On September 5, the Islamic State Khorasan Province (ISKP) launched a suicide bombing attack in front of the Russian embassy in Kabul, leaving more than four dead. The attack underscored ISKP’s continued forays targeting civilians and Taliban security forces across Afghanistan.
However, ISKP has not restricted their attacks to Afghanistan’s borders; regional countries have also been affected. In April, ISKP launched several rockets into neighboring Tajikistan and Uzbekistan, highlighting the urgency of regional cooperation to avert spillover from non-state threats. Pakistani officials have noted this urgency by stating that ISKP is increasingly becoming a security threat to Islamabad.
In addition to its violent attacks, ISKP has adopted a more aggressive propaganda strategy to attract fighters from South and Central Asian countries. ISKP has disseminated materials in local languages, inaugurated local media branches, and manipulated domestic political environments to convince people to join its ranks across South and Central Asia. Their propaganda efforts present an ongoing challenge to combat its non-conventional threats. Countering cross-regional terrorist attacks is among the least controversial methods to unite these historically uncoordinated countries against a common threat.
Central and South Asian countries should pool their resources and cooperate on a multi-pronged approach to counter the security threats posed by ISKP’s propaganda campaigns. Jumpstarting counter-propaganda campaigns, incorporating digital elements into joint military training sessions, implementing digital cooperation tools, and using existing multilateral frameworks would feature the strengths of each country’s arsenal and simultaneously target each component of ISKP’s network. These tactics will assist South and Central Asian countries in preventing ISKP from expanding beyond Afghanistan and recruiting their citizens to join the organization.
ISKP’s Propaganda Regime in South Asia
The Islamic State Khorasan Province (ISKP) was founded in 2014 to establish an Islamic caliphate in Afghanistan. Defected fighters from Tehrik-i-Taliban Pakistan (TTP), al-Qaeda, and the Afghan Taliban pledged allegiance to the Islamic State the following year, delineating its “Khorasan” province in Central and South Asia. The Taliban’s return to power in Afghanistan has emboldened ISKP to incentivize recruits from Central and Southern Asian countries and delegitimize the new Islamic Emirate.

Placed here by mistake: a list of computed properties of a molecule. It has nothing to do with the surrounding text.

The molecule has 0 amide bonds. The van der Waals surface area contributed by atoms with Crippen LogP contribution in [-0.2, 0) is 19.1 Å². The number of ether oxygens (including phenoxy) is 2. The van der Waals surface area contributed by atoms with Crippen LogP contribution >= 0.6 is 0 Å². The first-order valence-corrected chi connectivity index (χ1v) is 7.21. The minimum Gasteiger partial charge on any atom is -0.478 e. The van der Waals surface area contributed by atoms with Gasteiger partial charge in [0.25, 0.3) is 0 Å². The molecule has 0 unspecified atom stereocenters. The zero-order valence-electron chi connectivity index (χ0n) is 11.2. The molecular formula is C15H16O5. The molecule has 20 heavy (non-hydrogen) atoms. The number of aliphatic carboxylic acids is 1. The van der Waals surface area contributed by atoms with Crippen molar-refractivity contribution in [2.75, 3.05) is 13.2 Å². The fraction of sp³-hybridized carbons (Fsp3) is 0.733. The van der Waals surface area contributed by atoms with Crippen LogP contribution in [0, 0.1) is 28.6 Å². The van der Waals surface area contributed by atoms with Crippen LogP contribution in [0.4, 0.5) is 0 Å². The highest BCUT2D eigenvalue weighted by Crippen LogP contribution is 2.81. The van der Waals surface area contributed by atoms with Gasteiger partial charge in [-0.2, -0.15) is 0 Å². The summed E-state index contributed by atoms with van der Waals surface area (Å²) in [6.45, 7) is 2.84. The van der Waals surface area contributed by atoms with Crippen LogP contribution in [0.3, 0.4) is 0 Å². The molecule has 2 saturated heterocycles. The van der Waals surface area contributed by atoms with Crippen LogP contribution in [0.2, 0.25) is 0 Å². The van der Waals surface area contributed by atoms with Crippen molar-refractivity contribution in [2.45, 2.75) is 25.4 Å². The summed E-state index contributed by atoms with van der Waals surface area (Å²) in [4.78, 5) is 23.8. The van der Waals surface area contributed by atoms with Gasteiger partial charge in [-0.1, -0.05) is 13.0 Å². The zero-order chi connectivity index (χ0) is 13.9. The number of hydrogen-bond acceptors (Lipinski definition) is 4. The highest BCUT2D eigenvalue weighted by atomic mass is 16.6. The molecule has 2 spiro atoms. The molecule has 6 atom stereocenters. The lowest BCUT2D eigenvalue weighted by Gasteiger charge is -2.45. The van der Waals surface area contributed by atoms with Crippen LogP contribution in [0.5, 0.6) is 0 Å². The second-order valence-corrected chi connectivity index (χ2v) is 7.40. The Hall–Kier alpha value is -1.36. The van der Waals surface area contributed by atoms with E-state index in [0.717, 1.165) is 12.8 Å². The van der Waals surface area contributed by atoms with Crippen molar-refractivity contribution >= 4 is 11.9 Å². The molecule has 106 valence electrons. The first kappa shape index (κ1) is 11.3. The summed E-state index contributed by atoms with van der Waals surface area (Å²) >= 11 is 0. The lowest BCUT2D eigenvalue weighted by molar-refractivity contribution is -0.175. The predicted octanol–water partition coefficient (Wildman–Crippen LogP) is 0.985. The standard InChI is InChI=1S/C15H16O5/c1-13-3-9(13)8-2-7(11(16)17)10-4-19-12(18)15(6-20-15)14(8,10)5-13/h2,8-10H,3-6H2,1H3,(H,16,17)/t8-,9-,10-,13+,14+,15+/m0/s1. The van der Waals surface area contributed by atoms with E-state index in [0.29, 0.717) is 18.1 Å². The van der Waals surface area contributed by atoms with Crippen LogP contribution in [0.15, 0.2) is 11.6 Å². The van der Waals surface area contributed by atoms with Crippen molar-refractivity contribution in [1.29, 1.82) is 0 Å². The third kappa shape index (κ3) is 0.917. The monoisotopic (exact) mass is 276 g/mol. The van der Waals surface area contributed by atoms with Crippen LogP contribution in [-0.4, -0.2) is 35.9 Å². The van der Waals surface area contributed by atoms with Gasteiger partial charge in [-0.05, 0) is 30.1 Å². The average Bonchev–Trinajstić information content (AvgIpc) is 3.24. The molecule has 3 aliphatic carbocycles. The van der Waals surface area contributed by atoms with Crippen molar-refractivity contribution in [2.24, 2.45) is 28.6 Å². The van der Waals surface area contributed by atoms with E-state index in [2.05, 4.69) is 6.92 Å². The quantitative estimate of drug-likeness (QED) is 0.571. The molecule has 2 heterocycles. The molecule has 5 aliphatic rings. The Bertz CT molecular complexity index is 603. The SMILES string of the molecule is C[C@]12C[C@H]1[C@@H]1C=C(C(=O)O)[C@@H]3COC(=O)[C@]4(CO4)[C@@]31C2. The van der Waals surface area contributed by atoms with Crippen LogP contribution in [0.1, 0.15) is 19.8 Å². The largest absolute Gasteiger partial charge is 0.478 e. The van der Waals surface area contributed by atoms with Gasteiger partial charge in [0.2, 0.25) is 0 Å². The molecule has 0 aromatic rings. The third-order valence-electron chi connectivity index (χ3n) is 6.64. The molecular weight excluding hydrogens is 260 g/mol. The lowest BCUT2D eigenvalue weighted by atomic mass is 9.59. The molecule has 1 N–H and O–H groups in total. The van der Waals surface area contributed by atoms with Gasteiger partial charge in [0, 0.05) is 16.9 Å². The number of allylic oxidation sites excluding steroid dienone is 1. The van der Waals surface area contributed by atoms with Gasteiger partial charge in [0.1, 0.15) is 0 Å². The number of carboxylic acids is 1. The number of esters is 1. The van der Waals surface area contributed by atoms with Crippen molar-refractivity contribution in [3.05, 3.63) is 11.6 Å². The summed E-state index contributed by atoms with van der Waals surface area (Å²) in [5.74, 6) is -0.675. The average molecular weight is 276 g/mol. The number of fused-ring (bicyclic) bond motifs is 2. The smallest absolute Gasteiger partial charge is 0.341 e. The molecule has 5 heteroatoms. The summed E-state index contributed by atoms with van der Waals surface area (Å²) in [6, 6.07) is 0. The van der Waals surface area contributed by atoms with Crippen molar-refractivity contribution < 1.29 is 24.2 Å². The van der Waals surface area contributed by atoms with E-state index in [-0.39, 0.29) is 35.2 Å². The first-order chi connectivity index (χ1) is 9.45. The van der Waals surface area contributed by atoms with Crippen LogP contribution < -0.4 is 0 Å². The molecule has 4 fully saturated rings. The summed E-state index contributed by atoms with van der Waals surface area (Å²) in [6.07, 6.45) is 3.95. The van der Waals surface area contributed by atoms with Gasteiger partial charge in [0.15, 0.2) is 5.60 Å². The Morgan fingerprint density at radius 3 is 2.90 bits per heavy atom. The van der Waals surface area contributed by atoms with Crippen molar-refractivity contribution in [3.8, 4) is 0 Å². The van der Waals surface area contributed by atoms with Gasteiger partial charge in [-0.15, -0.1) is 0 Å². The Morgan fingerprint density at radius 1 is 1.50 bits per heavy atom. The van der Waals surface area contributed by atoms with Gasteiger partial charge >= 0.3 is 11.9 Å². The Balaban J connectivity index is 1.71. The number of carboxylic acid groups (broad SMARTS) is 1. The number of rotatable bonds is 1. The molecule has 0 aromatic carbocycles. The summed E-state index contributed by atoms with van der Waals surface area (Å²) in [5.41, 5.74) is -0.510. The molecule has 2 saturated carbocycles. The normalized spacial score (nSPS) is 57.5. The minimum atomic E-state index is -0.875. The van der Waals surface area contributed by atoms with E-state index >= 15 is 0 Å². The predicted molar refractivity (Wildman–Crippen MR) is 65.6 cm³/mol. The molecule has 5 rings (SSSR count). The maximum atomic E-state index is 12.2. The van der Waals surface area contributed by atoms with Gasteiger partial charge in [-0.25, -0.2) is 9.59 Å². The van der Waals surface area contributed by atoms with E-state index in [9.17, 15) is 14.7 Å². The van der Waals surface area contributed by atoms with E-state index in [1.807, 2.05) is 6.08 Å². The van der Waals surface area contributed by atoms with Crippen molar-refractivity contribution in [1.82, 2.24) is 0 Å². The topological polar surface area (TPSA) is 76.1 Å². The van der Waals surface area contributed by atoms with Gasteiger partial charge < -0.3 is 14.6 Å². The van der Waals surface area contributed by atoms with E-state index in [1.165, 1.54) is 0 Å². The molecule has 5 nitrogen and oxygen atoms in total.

ISKP has recast terrorist recruitment schemes by employing a massive online propaganda network to take advantage of minority plight and sectarianism across Central and South Asia, starting with its media branch, al-Azaim, founded in Afghanistan. ISKP’s targeted propaganda campaigns have built broad support against the Taliban and regional governments to advance its agenda.
In India, ISKP takes advantage of the polarizing domestic situation to recruit militants. ISKP does not recognize Hindus or Sikhs and denies them the status of dhimmi – protected minority status in a Muslim country – within their organization. As a result, ISKP circulates anti-Hindu propaganda in India to rally the Muslim minority population in the country, urging Muslims in India to join the local Indian branch of IS, the Islamic State Hind Province (ISHP).ISKP is trying to take advantage of the marginalization of Muslim minorities in India by criticizing the rise of Hindu nationalism and suggesting ISKP as a solution. Moreover, ISKP published a book in the local Malayalam language outlining how to practice jihad with mirroring publications in Hindi and Urdu.
Pakistan is not immune to these propaganda tactics either. ISKP accentuates ongoing sectarianism in Pakistan by primarily targeting Pakistan’s Shia minority. Shia Muslims in Pakistan have been particularly vulnerable to vigilantism and sectarian violence since General Zia ul-Haq’s government. ISKP propaganda has exploited these divisions by recruiting, especially from Balochistan and Khyber Pakhtunkhwa. Both provinces share long borders with Afghanistan and experienced an uptick in cross-border shootings and incursions following the Taliban takeover. Although Tehrik-e-Taliban (TTP) has claimed many of these attacks, such assaults could empower ISKP fighters to launch similar offensives. ISKP also uses propaganda techniques to malign Chinese Belt and Road Initiative (BRI) projects. With targeted attacks on China-funded projects in Balochistan already a concern for Pakistan, ISKP may present a further threat to connectivity initiatives, such as the Trans-Afghan Railway, which would link Uzbekistan to Pakistan via Afghanistan. ISKP attacks on various sites in Afghanistan would lessen the probability of developing future infrastructure projects connecting South and Central Asia.
ISKP’s Propaganda in Central Asia
The Ferghana Valley in Central Asia has been a hotbed for violent extremism due to a myriad of border conflicts and economic stagnation following the collapse of the Soviet Union. The valley, which spans Kyrgyzstan, Tajikistan, and Uzbekistan, was the primary target for attacks by the IMU and the radical Islamic Liberation Movement party. Central Asian countries are now struggling to rein in ISKP language and ethnic-specific propaganda efforts. Addressing ethnic and economic divisions in the Ferghana Valley is essential to preventing ISKP from spreading throughout the region.